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Gifted Adults & Second Childhoods: Revisiting Essential Stages of Development - Part 1

Updated: Jan 20, 2023

By Jennifer Harvey Sallin | adapted from the original article published on InterGifted.


For over a decade, I’ve been coaching, mentoring and guiding gifted adults through their giftedness discovery process, and the integration of their giftedness into their holistic sense of self. For adults who grew up in my generation, giftedness was often unheard of. Or as in my own case, some of us were identified as gifted kids and maybe even had some gifted education, but the focus was on advanced math or honors classes, rather than on learning about and meeting our unique developmental and social-emotional needs. Most of us gifted kids forgot about being gifted as we grew into adulthood. No one ever mentioned it again, and it was assumed we’d grow up and fit into the neuromajority just fine.

Photo credit: Noah Buscher via unsplash

Yet many of us didn’t. It’s years, even decades later, and we’re still not fitting in. The truth is, we were missing key information about ourselves and our unique needs, as well as crucial guidance and mentoring through the phases of gifted lifespan development. It’s usually not that our parents or the education system were trying to keep our authentic self-knowledge about giftedness from us or to force us to develop into false versions of ourselves (though, sadly, this can sometimes be the case). Still, growing up not really understanding that we were gifted, or that gifted people have special developmental needs, made us see ourselves and the world in confusing ways. We were developing ourselves in response to a distorted reflection: a mirror which implicitly or maybe sometimes even explicitly told us that if we could just be more “normal”, everything would be okay for us. But we have this “extra” that doesn’t fit into the “normal” mirror, and many of us developed shame and confusion along the way about the "extra" parts of us didn't fit. Those extra parts may still be wondering where they belong.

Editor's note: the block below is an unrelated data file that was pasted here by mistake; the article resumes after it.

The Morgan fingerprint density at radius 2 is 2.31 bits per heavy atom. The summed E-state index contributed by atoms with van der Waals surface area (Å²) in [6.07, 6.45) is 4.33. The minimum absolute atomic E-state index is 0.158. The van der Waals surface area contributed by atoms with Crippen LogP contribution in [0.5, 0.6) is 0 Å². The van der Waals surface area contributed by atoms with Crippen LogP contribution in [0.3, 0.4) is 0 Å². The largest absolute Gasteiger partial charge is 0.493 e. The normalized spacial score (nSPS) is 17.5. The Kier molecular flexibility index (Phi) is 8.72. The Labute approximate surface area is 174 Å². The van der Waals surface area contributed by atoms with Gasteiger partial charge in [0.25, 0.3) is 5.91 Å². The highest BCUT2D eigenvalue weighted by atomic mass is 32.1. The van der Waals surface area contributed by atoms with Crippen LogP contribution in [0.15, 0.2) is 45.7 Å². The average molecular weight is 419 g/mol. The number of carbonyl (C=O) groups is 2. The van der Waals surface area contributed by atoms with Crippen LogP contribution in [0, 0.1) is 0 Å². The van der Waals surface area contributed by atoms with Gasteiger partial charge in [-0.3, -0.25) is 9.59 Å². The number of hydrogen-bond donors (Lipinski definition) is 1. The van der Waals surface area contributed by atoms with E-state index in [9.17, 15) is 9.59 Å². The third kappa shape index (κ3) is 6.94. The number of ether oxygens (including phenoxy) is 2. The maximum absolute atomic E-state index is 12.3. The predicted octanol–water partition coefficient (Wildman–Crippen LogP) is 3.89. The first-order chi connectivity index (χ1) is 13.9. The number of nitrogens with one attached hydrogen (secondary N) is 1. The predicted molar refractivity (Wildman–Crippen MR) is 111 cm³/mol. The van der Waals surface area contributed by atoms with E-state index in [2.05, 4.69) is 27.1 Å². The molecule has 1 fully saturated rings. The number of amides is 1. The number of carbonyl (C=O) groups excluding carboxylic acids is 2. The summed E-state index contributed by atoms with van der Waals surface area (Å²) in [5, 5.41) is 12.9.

As lots of us went through our first (biological) childhood trying to develop ourselves into a “normal” person, however “normal” was defined in our social and cultural world, (re)discovering our giftedness in adulthood often catapults us into what I call a second (psychological) childhood. This is a sort of redo period, where we are given the opportunity to

complete the essential tasks of psychological and social development in more authentic ways which include rather than ignore our giftedness. In other words, we create a larger mirror which encompasses our whole self and leaves no fragments out of the developmental journey. This more complex and multi-dimensional mirror reflects a non-distorted version of us back to ourselves, and allows us to experience what it’s like to develop all of ourselves as unique (gifted) individuals.


In my work, I have used psychologist Erik Erikson’s stages of psychosocial development as a basis for understanding the developmental tasks and the existential questions a gifted person faces while growing up. Though Erikson himself didn’t discuss gifted-specific development, I have adapted his stages to consider what they often look like in a gifted person’s childhood, adolescence and adulthood.

When we consider how we developed as gifted children, teens and adults, it’s important that we identify areas where we were or were not able to complete our developmental stages. This allows us to revisit them, meet the needs associated with each, and find ways to answer the existential questions of each stage in authentic, meaningful and connected ways.